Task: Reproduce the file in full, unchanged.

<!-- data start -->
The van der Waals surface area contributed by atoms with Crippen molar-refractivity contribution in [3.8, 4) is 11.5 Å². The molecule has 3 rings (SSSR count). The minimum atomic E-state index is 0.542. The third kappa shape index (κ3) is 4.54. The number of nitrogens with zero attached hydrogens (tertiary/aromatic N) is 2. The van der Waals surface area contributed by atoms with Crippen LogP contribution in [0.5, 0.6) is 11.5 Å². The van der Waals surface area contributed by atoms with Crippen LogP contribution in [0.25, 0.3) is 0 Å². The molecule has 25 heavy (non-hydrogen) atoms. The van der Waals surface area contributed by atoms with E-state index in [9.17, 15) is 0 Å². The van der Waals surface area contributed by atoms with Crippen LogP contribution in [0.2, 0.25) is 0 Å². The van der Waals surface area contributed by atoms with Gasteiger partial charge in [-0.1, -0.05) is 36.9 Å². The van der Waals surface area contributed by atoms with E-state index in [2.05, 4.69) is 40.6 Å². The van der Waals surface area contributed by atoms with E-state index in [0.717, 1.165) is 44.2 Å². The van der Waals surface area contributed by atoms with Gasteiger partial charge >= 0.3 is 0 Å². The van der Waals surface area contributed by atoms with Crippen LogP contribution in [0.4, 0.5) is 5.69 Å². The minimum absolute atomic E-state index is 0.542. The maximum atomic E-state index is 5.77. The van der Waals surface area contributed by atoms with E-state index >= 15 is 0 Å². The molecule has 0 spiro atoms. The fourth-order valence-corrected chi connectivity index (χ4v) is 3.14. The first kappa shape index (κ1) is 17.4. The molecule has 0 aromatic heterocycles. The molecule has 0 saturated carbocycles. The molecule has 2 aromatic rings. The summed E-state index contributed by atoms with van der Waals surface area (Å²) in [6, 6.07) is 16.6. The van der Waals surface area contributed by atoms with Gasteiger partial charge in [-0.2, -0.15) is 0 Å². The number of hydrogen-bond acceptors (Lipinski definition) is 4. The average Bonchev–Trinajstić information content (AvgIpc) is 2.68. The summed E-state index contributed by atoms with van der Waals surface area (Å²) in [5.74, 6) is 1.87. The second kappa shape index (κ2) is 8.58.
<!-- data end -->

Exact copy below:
The van der Waals surface area contributed by atoms with Crippen molar-refractivity contribution in [3.8, 4) is 11.5 Å². The molecule has 3 rings (SSSR count). The minimum atomic E-state index is 0.542. The third kappa shape index (κ3) is 4.54. The number of nitrogens with zero attached hydrogens (tertiary/aromatic N) is 2. The van der Waals surface area contributed by atoms with Crippen LogP contribution in [0.5, 0.6) is 11.5 Å². The van der Waals surface area contributed by atoms with Crippen LogP contribution in [0.25, 0.3) is 0 Å². The molecule has 25 heavy (non-hydrogen) atoms. The van der Waals surface area contributed by atoms with E-state index in [9.17, 15) is 0 Å². The van der Waals surface area contributed by atoms with Crippen LogP contribution in [0.2, 0.25) is 0 Å². The van der Waals surface area contributed by atoms with Gasteiger partial charge in [-0.1, -0.05) is 36.9 Å². The van der Waals surface area contributed by atoms with E-state index in [2.05, 4.69) is 40.6 Å². The van der Waals surface area contributed by atoms with E-state index in [0.717, 1.165) is 44.2 Å². The van der Waals surface area contributed by atoms with Gasteiger partial charge >= 0.3 is 0 Å². The van der Waals surface area contributed by atoms with Crippen LogP contribution in [0.4, 0.5) is 5.69 Å². The minimum absolute atomic E-state index is 0.542. The maximum atomic E-state index is 5.77. The van der Waals surface area contributed by atoms with E-state index >= 15 is 0 Å². The molecule has 0 spiro atoms. The fourth-order valence-corrected chi connectivity index (χ4v) is 3.14. The first kappa shape index (κ1) is 17.4. The molecule has 0 aromatic heterocycles. The molecule has 0 saturated carbocycles. The molecule has 2 aromatic rings. The summed E-state index contributed by atoms with van der Waals surface area (Å²) in [6, 6.07) is 16.6. The van der Waals surface area contributed by atoms with Gasteiger partial charge in [-0.2, -0.15) is 0 Å². The number of hydrogen-bond acceptors (Lipinski definition) is 4. The average Bonchev–Trinajstić information content (AvgIpc) is 2.68. The summed E-state index contributed by atoms with van der Waals surface area (Å²) in [5.74, 6) is 1.87. The second kappa shape index (κ2) is 8.58.